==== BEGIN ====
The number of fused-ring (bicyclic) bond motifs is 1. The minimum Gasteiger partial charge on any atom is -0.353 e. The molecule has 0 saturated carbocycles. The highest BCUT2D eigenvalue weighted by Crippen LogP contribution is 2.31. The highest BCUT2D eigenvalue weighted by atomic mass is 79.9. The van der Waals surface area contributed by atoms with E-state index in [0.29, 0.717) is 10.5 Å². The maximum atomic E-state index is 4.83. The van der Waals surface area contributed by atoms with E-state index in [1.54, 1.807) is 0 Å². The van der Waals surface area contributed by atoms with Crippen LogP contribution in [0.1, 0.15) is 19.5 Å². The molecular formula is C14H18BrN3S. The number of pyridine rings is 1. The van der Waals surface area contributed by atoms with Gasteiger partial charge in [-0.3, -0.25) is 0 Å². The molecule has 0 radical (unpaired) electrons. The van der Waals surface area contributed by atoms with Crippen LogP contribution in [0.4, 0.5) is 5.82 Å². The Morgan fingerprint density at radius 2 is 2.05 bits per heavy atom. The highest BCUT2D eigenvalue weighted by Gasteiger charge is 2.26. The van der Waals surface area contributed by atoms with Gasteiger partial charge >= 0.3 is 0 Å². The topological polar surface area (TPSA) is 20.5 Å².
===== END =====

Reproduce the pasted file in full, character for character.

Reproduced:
The number of fused-ring (bicyclic) bond motifs is 1. The minimum Gasteiger partial charge on any atom is -0.353 e. The molecule has 0 saturated carbocycles. The highest BCUT2D eigenvalue weighted by Crippen LogP contribution is 2.31. The highest BCUT2D eigenvalue weighted by atomic mass is 79.9. The van der Waals surface area contributed by atoms with E-state index in [0.29, 0.717) is 10.5 Å². The maximum atomic E-state index is 4.83. The van der Waals surface area contributed by atoms with E-state index in [1.54, 1.807) is 0 Å². The van der Waals surface area contributed by atoms with Crippen LogP contribution in [0.1, 0.15) is 19.5 Å². The molecular formula is C14H18BrN3S. The number of pyridine rings is 1. The van der Waals surface area contributed by atoms with Gasteiger partial charge in [-0.3, -0.25) is 0 Å². The molecule has 0 radical (unpaired) electrons. The van der Waals surface area contributed by atoms with Crippen LogP contribution in [0.4, 0.5) is 5.82 Å². The Morgan fingerprint density at radius 2 is 2.05 bits per heavy atom. The highest BCUT2D eigenvalue weighted by Gasteiger charge is 2.26. The van der Waals surface area contributed by atoms with Gasteiger partial charge >= 0.3 is 0 Å². The topological polar surface area (TPSA) is 20.5 Å².